Heroes, warriors and revolutionaries: bloodshed in the library of the future?

This afternoon I attended JISC’s Libraries of the Future conference in Oxford. I was in the Second Life version of the conference and I think I probably got the better part of the debate. Whilst the Real Life talks were OK, there wasn’t really that much I hadn’t heard before, albeit dressed up with different examples. The other Second Lifers seemed to agree and their responses to the speakers were probably more deeply interesting (in a ‘flashes of inspiration’ kind of way) than the general, bobbing along kind of interest from the floor in Real Life (RL).

One Second Lifer (SLer) called Lulu Quinnell, who seemed to be what I would call a librarian, calls herself an Information Warrior and has this on her business card. This was particularly interesting to me because I’ve just written an article for JISC’s Libraries of the Future campaign called Holding out for a Hero: technology, the future, and the renaissance of the university librarian, which was based on insights I’ve garnered from working on various TechWatch reports over the last few years. I’m certainly not pretending to have coined a term, or even a concept, but I think it’s interesting that this type of image is starting to be associated with a ‘new’ breed of librarian – another SLer, JJ Drinkwater used the term ‘Information Hero’, and Chris Batt, one of the RL speakers, used the term ‘Knowledge Warriors’.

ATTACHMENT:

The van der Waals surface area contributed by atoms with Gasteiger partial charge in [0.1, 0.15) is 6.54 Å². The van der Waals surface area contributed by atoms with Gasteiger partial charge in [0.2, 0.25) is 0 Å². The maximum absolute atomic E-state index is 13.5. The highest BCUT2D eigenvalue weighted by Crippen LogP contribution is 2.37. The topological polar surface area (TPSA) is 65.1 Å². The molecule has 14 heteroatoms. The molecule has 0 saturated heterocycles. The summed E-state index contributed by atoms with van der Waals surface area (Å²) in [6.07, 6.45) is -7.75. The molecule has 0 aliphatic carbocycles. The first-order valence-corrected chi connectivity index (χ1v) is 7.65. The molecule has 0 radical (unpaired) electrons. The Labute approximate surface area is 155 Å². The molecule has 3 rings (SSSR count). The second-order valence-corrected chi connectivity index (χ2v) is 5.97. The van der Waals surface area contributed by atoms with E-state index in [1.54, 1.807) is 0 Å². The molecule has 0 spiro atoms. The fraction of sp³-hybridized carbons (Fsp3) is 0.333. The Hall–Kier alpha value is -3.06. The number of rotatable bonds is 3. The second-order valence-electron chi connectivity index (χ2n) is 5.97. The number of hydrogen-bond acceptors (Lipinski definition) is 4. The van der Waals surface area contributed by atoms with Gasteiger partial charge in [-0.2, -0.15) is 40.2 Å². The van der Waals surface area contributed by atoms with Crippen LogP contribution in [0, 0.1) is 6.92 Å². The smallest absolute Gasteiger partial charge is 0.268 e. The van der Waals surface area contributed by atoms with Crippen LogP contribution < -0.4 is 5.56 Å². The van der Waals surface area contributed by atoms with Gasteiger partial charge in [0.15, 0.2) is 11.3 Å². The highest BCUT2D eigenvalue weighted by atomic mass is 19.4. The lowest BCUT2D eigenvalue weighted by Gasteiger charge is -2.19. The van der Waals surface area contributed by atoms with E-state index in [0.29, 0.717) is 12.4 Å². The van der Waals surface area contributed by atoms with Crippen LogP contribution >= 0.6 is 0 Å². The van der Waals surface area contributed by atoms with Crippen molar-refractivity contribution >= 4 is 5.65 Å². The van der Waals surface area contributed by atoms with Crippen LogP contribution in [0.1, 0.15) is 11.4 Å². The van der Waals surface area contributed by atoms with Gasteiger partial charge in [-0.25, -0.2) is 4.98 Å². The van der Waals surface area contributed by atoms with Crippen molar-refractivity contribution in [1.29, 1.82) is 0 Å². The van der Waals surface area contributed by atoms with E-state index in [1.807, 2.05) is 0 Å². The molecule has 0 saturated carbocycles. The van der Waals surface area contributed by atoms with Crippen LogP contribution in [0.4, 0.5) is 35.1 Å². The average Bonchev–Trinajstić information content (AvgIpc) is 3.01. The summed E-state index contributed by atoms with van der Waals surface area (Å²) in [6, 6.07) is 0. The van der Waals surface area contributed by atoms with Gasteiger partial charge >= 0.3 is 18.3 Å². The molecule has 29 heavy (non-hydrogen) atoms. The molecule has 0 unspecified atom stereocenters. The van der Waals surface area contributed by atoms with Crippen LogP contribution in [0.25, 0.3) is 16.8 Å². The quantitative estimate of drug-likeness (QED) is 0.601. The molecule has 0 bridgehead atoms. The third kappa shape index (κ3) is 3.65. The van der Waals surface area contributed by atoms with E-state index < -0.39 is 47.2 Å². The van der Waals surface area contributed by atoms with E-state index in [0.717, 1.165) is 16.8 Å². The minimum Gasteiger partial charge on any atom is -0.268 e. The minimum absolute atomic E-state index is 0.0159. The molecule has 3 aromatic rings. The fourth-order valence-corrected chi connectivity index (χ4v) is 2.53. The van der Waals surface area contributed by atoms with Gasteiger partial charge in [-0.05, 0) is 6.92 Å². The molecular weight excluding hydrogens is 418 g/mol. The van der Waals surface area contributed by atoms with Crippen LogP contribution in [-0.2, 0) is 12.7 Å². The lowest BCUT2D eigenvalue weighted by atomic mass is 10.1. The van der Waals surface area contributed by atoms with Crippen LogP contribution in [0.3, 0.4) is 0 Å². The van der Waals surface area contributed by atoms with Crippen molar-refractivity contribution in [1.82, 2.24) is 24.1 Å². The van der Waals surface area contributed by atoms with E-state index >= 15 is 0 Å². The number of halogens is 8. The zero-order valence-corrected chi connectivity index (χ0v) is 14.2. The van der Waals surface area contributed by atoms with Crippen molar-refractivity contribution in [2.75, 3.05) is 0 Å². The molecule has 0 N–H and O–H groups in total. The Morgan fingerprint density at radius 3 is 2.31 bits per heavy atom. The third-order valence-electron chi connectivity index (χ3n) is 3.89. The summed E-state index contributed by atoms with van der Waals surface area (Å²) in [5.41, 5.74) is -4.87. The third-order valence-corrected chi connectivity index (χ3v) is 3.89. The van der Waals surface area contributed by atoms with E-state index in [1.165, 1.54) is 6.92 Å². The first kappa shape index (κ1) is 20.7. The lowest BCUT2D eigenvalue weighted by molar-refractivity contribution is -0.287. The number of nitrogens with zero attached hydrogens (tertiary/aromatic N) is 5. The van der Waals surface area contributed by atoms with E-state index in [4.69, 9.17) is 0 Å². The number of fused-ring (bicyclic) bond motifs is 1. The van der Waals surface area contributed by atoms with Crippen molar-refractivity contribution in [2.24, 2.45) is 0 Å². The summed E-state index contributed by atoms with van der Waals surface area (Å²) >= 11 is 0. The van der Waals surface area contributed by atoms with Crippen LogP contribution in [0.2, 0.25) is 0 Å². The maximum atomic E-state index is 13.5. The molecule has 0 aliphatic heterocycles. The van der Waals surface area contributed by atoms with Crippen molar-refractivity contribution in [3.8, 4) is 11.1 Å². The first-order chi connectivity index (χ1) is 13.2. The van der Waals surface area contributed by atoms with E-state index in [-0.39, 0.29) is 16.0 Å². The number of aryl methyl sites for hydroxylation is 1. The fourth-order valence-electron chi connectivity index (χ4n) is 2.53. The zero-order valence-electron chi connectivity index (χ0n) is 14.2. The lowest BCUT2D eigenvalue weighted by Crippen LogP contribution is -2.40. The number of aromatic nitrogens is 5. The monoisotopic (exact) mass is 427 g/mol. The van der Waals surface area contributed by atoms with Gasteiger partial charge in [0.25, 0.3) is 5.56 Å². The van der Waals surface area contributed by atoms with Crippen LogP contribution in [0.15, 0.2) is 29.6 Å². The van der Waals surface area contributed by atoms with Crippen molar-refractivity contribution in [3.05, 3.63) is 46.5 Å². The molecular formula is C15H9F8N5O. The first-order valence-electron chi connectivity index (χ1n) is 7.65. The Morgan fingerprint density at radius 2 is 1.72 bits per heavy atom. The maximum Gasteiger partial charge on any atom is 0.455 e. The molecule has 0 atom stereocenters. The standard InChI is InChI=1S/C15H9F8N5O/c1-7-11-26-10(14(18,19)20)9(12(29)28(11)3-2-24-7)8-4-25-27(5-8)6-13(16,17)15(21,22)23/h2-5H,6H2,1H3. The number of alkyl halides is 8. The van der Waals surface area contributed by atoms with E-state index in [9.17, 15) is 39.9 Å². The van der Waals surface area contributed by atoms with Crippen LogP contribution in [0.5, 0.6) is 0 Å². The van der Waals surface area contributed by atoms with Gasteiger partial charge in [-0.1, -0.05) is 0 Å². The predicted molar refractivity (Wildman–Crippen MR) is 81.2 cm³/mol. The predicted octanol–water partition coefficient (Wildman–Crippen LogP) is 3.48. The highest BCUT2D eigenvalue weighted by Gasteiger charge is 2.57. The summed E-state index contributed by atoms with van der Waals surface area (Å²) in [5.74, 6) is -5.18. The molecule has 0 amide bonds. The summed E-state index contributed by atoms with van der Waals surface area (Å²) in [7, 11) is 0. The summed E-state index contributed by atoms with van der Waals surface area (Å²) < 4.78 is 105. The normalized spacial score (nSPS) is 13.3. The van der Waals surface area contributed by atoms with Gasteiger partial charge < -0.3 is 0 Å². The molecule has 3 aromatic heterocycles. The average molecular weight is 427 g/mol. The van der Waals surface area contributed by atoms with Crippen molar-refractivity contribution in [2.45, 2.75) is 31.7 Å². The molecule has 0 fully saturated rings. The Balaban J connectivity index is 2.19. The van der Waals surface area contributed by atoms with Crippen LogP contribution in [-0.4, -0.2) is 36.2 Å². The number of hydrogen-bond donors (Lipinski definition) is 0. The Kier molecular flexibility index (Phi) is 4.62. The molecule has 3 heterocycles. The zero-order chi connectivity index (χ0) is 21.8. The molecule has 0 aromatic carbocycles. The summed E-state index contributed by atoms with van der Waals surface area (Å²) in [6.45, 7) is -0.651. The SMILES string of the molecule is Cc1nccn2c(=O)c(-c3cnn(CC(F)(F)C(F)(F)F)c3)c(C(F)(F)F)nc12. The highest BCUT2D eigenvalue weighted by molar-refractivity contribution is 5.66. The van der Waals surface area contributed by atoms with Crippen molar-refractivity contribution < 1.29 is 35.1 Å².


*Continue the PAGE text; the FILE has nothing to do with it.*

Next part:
My personal preference, based on what I’ve seen from the TechWatch perspective, is for more of an advocacy role, hence the hero (although, if you’ve read the ‘Holding out for a Hero’ piece you’ll know that I’m not averse to a bit of bloodshed where necessary). However, whilst I was listening to the conference I was wondering how ordinary, workaday librarians feel about their profession being put under a microscope like this. Do they feel a bit miffed by all these people telling them how they should do their job? Owain Blessed (another librarian SLer) said that his staff wanted more time to engage with developments in the profession and Vienna James (SL) put forward the idea of LIS graduate studies courses including courses on innovation, so it does seem like there is a real interest in engaging with both the issues and the technology. So maybe it’s just the rest of us that are antsy because perhaps we don’t feel we can see anything emerging.

In the ‘Holding out for a Hero’ piece I make the point that one of the big tasks is to make people realise that library stuff is sexy. The starting point for this has to be a question for librarians, namely: what inspires you about your job? What is it about what you do that gets you about of bed in the morning? That’s the essence of what other people will find interesting and is at the heart of what librarians, at any point in time, have to offer.